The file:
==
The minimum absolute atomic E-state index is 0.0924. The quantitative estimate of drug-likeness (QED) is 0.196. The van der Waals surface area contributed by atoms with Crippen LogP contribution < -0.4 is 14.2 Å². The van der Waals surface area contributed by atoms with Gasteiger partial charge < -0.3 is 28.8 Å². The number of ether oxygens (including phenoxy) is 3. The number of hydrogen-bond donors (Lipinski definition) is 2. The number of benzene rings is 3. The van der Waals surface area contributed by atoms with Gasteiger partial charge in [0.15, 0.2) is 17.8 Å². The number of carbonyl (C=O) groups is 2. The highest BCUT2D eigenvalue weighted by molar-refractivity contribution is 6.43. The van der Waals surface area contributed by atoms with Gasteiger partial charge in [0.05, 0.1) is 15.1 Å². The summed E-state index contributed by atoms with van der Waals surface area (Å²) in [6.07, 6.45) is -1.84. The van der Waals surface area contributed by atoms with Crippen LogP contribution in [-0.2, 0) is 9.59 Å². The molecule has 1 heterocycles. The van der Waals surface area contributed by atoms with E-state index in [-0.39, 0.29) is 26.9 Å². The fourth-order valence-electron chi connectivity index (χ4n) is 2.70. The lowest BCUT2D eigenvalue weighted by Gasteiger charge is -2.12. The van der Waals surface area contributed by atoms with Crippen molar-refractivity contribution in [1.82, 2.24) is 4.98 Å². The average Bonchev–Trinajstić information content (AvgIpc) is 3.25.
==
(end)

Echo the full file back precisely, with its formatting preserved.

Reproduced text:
The minimum absolute atomic E-state index is 0.0924. The quantitative estimate of drug-likeness (QED) is 0.196. The van der Waals surface area contributed by atoms with Crippen LogP contribution < -0.4 is 14.2 Å². The van der Waals surface area contributed by atoms with Gasteiger partial charge < -0.3 is 28.8 Å². The number of ether oxygens (including phenoxy) is 3. The number of hydrogen-bond donors (Lipinski definition) is 2. The number of benzene rings is 3. The van der Waals surface area contributed by atoms with Gasteiger partial charge in [0.15, 0.2) is 17.8 Å². The number of carbonyl (C=O) groups is 2. The highest BCUT2D eigenvalue weighted by molar-refractivity contribution is 6.43. The van der Waals surface area contributed by atoms with Gasteiger partial charge in [0.05, 0.1) is 15.1 Å². The summed E-state index contributed by atoms with van der Waals surface area (Å²) in [6.07, 6.45) is -1.84. The van der Waals surface area contributed by atoms with Crippen LogP contribution in [-0.2, 0) is 9.59 Å². The molecule has 1 heterocycles. The van der Waals surface area contributed by atoms with E-state index in [-0.39, 0.29) is 26.9 Å². The fourth-order valence-electron chi connectivity index (χ4n) is 2.70. The lowest BCUT2D eigenvalue weighted by Gasteiger charge is -2.12. The van der Waals surface area contributed by atoms with Crippen molar-refractivity contribution in [1.82, 2.24) is 4.98 Å². The average Bonchev–Trinajstić information content (AvgIpc) is 3.25.